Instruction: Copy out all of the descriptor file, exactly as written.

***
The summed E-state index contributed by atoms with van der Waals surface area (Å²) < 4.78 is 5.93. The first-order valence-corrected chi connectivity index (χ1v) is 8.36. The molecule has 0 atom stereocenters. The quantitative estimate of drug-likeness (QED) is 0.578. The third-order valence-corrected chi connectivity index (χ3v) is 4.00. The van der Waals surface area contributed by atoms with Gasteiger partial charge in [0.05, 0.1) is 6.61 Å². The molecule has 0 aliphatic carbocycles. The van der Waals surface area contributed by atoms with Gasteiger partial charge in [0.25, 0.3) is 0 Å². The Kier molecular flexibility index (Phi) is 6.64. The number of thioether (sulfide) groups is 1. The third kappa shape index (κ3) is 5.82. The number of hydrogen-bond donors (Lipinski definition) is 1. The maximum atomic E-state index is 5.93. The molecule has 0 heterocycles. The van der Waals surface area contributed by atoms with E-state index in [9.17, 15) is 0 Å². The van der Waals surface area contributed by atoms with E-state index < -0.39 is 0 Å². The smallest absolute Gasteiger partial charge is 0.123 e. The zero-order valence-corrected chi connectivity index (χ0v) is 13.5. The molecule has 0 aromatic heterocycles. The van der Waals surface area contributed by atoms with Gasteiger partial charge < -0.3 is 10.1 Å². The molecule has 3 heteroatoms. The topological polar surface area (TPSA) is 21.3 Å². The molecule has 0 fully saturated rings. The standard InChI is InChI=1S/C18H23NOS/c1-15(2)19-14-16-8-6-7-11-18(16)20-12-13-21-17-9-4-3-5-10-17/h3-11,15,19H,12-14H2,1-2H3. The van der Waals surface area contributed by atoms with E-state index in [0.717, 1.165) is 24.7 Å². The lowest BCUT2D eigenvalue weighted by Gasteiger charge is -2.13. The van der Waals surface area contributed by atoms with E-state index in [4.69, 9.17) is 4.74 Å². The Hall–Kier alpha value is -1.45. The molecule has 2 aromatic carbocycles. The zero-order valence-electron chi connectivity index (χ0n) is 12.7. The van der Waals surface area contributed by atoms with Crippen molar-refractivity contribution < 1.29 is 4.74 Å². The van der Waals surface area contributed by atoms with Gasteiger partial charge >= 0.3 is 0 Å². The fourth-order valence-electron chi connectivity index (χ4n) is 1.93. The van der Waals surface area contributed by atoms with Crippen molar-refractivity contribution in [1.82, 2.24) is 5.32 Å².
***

The summed E-state index contributed by atoms with van der Waals surface area (Å²) < 4.78 is 5.93. The first-order valence-corrected chi connectivity index (χ1v) is 8.36. The molecule has 0 atom stereocenters. The quantitative estimate of drug-likeness (QED) is 0.578. The third-order valence-corrected chi connectivity index (χ3v) is 4.00. The van der Waals surface area contributed by atoms with Gasteiger partial charge in [0.05, 0.1) is 6.61 Å². The molecule has 0 aliphatic carbocycles. The van der Waals surface area contributed by atoms with Gasteiger partial charge in [0.25, 0.3) is 0 Å². The Kier molecular flexibility index (Phi) is 6.64. The number of thioether (sulfide) groups is 1. The third kappa shape index (κ3) is 5.82. The number of hydrogen-bond donors (Lipinski definition) is 1. The maximum atomic E-state index is 5.93. The molecule has 0 heterocycles. The van der Waals surface area contributed by atoms with E-state index in [9.17, 15) is 0 Å². The van der Waals surface area contributed by atoms with E-state index < -0.39 is 0 Å². The smallest absolute Gasteiger partial charge is 0.123 e. The zero-order valence-corrected chi connectivity index (χ0v) is 13.5. The molecule has 0 aromatic heterocycles. The van der Waals surface area contributed by atoms with Gasteiger partial charge < -0.3 is 10.1 Å². The molecule has 3 heteroatoms. The topological polar surface area (TPSA) is 21.3 Å². The molecule has 0 fully saturated rings. The standard InChI is InChI=1S/C18H23NOS/c1-15(2)19-14-16-8-6-7-11-18(16)20-12-13-21-17-9-4-3-5-10-17/h3-11,15,19H,12-14H2,1-2H3. The van der Waals surface area contributed by atoms with E-state index in [0.717, 1.165) is 24.7 Å². The lowest BCUT2D eigenvalue weighted by Gasteiger charge is -2.13. The van der Waals surface area contributed by atoms with E-state index in [4.69, 9.17) is 4.74 Å². The Hall–Kier alpha value is -1.45. The molecule has 2 aromatic carbocycles. The zero-order valence-electron chi connectivity index (χ0n) is 12.7. The van der Waals surface area contributed by atoms with Crippen molar-refractivity contribution < 1.29 is 4.74 Å². The van der Waals surface area contributed by atoms with Gasteiger partial charge >= 0.3 is 0 Å². The fourth-order valence-electron chi connectivity index (χ4n) is 1.93. The van der Waals surface area contributed by atoms with Crippen molar-refractivity contribution in [1.82, 2.24) is 5.32 Å².